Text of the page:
Sever's is a common condition in youth athletes, including those who participate in barefoot sports. Health care professionals often recommend that young athletes with Sever's should wear heel cups in their shoes while active, but barefoot athletes are unable use heel cups.


We wanted to compare the efficacy of two braces used by barefoot athletes with Sever's disease.


Randomized controlled clinical trial.


Pediatric sports medicine clinic.


Barefoot athletes 7–14 years old with Sever's disease completed self-reported assessments after diagnosis (baseline), and again 1-month, 2-months, and 3-months later.


Participants were randomized to Cheetah heel cup™ or X-brace™ groups for use during barefoot sports over the 3-month study period.

Main Outcome Measures:

Primary outcome: Oxford Ankle Foot Questionnaire for Children (OxAFQ-C) physical score (3-months post-enrollment). Secondary outcomes: OxAFQ-C school/play and emotional scores, and Visual Analog Scale (VAS) pain scores.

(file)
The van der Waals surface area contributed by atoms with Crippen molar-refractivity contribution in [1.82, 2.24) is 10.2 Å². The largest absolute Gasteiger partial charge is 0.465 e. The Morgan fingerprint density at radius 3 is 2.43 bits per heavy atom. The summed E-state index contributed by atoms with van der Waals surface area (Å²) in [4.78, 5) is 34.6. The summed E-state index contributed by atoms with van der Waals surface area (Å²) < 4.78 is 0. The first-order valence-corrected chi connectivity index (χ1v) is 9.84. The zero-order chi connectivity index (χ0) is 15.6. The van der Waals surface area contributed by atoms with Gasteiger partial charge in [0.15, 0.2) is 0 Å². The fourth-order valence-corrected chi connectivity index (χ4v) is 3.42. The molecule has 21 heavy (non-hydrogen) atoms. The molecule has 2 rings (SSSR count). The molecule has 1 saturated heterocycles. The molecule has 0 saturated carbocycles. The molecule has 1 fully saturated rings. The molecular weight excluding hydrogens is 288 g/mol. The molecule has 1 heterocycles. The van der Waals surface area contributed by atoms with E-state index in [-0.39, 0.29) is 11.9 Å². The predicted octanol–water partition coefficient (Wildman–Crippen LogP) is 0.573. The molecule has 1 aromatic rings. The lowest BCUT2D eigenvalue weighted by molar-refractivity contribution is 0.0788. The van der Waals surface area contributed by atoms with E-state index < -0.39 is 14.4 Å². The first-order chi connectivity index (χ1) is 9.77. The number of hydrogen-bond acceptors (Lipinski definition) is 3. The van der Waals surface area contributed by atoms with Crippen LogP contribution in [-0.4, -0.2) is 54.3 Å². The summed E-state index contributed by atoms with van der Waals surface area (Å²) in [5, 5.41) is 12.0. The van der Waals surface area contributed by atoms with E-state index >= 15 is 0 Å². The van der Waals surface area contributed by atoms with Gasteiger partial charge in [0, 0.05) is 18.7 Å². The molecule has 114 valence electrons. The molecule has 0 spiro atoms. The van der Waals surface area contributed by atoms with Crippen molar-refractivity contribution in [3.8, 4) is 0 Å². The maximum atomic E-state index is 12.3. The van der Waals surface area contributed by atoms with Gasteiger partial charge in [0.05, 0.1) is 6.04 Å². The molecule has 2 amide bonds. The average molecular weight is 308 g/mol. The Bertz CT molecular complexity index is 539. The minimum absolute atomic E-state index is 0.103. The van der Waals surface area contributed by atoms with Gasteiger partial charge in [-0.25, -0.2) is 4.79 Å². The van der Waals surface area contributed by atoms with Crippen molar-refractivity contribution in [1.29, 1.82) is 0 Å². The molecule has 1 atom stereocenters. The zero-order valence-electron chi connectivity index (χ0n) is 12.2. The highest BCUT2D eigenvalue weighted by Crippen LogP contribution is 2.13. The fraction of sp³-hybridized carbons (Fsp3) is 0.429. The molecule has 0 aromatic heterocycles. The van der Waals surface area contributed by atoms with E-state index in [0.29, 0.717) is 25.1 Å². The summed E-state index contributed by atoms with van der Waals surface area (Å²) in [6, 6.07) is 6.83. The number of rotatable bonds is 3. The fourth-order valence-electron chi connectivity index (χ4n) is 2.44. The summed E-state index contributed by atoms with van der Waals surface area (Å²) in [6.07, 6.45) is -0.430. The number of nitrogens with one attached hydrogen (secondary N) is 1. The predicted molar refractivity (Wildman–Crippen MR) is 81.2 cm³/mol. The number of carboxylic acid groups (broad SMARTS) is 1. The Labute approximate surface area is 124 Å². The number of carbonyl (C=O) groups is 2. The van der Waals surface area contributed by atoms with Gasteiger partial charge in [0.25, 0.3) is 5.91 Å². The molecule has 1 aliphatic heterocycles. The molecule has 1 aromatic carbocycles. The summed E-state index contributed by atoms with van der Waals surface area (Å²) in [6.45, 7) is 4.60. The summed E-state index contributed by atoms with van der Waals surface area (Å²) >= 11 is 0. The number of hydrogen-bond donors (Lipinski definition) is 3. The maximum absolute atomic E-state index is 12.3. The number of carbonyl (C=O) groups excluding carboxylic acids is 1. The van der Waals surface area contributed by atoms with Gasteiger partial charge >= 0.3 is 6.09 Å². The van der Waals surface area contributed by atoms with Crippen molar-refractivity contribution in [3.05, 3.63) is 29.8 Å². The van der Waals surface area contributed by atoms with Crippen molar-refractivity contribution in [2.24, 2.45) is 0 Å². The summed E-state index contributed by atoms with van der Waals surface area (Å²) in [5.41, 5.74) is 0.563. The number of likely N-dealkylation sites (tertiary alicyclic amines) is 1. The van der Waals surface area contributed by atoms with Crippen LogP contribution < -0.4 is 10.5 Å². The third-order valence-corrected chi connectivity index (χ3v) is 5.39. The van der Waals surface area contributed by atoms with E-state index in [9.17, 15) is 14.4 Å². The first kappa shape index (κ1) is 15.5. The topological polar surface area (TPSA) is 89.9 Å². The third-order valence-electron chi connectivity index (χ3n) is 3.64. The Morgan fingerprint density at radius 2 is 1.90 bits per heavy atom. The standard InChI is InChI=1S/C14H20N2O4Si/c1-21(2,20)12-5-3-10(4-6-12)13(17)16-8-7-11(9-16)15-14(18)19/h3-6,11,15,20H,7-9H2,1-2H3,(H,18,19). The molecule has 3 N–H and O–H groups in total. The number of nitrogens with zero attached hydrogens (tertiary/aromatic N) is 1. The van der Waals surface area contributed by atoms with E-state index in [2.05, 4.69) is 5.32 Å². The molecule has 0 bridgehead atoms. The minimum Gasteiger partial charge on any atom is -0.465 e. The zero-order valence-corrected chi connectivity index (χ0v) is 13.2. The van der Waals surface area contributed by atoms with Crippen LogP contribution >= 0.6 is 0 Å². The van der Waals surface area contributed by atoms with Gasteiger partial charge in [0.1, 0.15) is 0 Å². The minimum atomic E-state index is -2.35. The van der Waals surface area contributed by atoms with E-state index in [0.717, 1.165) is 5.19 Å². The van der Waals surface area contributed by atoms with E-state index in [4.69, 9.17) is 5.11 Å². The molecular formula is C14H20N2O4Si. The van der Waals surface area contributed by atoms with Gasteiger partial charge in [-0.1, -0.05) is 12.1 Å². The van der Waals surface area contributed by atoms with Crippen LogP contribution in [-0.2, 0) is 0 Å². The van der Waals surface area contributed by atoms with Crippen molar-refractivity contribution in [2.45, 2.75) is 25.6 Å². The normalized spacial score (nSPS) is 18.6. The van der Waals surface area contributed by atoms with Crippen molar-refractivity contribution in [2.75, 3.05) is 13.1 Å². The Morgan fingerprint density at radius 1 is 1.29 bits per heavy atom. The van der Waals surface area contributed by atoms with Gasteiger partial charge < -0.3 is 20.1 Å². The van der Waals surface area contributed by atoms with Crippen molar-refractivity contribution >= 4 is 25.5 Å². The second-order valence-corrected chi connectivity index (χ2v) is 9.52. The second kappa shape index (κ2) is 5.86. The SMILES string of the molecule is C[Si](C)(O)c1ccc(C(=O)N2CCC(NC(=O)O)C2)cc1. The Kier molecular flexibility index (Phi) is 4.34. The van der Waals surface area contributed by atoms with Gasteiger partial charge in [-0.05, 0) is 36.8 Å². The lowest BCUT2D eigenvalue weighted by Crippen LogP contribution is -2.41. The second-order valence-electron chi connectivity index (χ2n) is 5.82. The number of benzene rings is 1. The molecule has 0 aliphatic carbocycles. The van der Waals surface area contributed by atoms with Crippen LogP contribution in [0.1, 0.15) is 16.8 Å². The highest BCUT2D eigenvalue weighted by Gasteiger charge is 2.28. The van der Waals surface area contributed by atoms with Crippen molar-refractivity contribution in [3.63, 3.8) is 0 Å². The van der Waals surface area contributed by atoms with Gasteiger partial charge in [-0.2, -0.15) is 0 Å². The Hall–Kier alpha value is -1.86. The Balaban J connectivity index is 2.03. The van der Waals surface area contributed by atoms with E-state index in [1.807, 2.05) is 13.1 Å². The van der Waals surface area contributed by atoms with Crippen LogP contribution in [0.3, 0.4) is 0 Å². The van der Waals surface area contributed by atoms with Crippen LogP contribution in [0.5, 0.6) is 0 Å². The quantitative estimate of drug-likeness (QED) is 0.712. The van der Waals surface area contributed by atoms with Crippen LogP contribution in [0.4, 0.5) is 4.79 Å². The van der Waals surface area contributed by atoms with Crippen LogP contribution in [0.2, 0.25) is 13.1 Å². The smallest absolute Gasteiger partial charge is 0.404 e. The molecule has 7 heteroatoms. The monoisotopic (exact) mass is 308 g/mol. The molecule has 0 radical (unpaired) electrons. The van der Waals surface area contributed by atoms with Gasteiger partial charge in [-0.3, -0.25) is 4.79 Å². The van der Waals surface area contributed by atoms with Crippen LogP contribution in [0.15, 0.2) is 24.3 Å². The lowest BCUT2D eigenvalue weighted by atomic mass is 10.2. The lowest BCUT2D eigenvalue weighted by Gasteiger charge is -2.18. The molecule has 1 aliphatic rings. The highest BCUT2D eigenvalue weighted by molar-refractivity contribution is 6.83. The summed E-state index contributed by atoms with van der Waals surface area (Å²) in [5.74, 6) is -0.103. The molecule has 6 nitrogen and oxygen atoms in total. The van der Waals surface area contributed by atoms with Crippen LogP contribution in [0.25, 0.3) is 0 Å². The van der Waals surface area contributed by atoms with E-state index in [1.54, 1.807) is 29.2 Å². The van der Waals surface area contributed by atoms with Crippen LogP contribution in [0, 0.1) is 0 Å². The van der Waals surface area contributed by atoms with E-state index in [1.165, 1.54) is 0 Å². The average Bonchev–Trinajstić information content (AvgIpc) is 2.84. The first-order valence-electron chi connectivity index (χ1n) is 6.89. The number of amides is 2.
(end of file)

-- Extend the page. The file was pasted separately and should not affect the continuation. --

We enrolled 43 participants and 32 completed the study (n=16/group; age=13.3±1.6 years; 91% female). The Cheetah heel cup™ and X-brace ™ groups spent a non-significantly different percentage of time wearing the brace during barefoot sport (81% vs 64% of time in-sports, p=0.08). At 3-months, there were no significant differences for OxAFQ-C physical, (0.79 vs 0.71, p=0.80: Hedge's g=0.06), school/play (0.94 vs 1.00, p=0.58, Hege's g=0.26) or emotional (1.00 vs 1.00, p=0.85, Hedge's g=0.21) scores. VAS pain scores during ADLs and sports were significantly lower (better) at 2- and 3-month time points as compared to baseline (p<0.001).


Both groups demonstrated improvements in ankle/foot function across time, however, no between-group differences were observed at 3 months. Given these results, barefoot athletes with Sever's disease may consider using either brace with barefoot activity to help improve pain and functional status.

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